How much will I receive?

The amount of financial relief that you may be approved for depends not only on the severity or COVID-19’s impact on your specific business, but also on the type of loan you’ve applied for.

The SBA’s original EIDL program offers up to $2 million in financial assistance, and the first payment is deferred for 12 months. The long-term repayment structure of this particular loan offering allows for more affordable payments, with a maturity length of up to 30 years. The SBA determines and sets Terms on a case-by-case basis, based upon each borrower’s ability to repay.

The SBA’s EIDL Emergency Advance, specific to small businesses, offers capital up to $10,000, and the loan is forgivable if certain criteria is met by the business. This is anticipated to be the more popular option with thousands of small businesses already waiting in the wings to apply.

Either of these types of loans may be used to cover the cost of the below expenses, provided these areas are being affected by the COVID-19 disaster:

  • Payroll (including benefits, like sick pay for affected employees)
  • Debts
  • Accounts Payable
  • Other Bills (like increased costs due to limited resources)

The interest rate is currently 3.75% for small businesses, however, that may change soon due to the Federal Reserve lowering interest rates.

What if I already have an Economic Injury Disaster Loan?

Businesses who may already have another type of EIDL can still apply to receive the SBA’s Emergency Advance, but the loans are unable to be consolidated as they are two different agreements with separate specifications.

If I’m approved, when will I receive the advance?

Once an SBA-approved lender deems an Applicant eligible to receive financial aid through the Emergency Advance program or another type of EIDL, it will be sent over to the Department of Treasury who will then disburse the advance to the small business owner, usually by mailed check.

The SBA has worked very quickly to streamline their application and approval process in regards to their Emergency Advance offer. They have committed to approving a successfully submitted application within 1-3 business days, however, the lending bank may take up to 1 week to release the funds to the borrower.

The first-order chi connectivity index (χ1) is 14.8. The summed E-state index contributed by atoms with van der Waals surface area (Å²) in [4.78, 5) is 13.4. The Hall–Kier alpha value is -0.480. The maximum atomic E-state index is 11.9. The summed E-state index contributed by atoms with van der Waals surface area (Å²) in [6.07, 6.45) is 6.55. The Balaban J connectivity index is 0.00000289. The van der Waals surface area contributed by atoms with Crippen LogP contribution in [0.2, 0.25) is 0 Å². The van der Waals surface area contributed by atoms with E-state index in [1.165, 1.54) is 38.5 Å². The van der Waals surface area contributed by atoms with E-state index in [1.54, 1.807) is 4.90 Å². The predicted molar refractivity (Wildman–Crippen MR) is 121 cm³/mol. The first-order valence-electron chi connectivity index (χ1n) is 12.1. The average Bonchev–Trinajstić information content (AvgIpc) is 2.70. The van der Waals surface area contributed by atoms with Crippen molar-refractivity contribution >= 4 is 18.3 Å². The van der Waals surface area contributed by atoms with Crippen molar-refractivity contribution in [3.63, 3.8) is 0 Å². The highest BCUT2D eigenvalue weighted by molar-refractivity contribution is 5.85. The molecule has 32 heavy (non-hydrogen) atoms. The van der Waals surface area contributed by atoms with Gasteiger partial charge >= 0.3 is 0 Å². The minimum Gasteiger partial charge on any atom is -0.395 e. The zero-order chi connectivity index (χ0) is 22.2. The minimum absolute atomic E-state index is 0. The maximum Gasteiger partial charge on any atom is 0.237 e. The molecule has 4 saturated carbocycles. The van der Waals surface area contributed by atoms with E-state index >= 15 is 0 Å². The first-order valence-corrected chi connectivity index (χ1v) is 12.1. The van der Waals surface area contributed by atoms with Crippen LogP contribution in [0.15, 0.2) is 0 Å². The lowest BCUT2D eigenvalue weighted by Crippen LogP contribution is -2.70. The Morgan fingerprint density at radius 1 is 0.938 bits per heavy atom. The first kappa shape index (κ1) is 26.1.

The SBA has also removed their usual personal guarantee requirement for borrowers along with temporarily relaxing the requirements for lenders to become SBA-approved.

What if I’m not approved?

If your application is denied, you will have up to 6 months to correct your submission and/or provide new information. A written request will need to be sent to the SBA for reconsideration of your loan application.

Where do I apply?

Directly on the SBA website. They have a specific COVID-19 EIDL application form that can be found here.

The EIDL Emergency Advance program is scheduled to end on December 30th, 2020, but the deadline to submit the application for a loan is December 21st, 2020.

Where do I find more information?

The SBA is making as many resources available as possible during this pandemic, including the below phone number and email address in addition to their website.

sba.gov/funding-programs/disaster-assistance

1-800-659-2955 or (TTY: 1-800-877-8339) 

DisasterCustomerService@sba.gov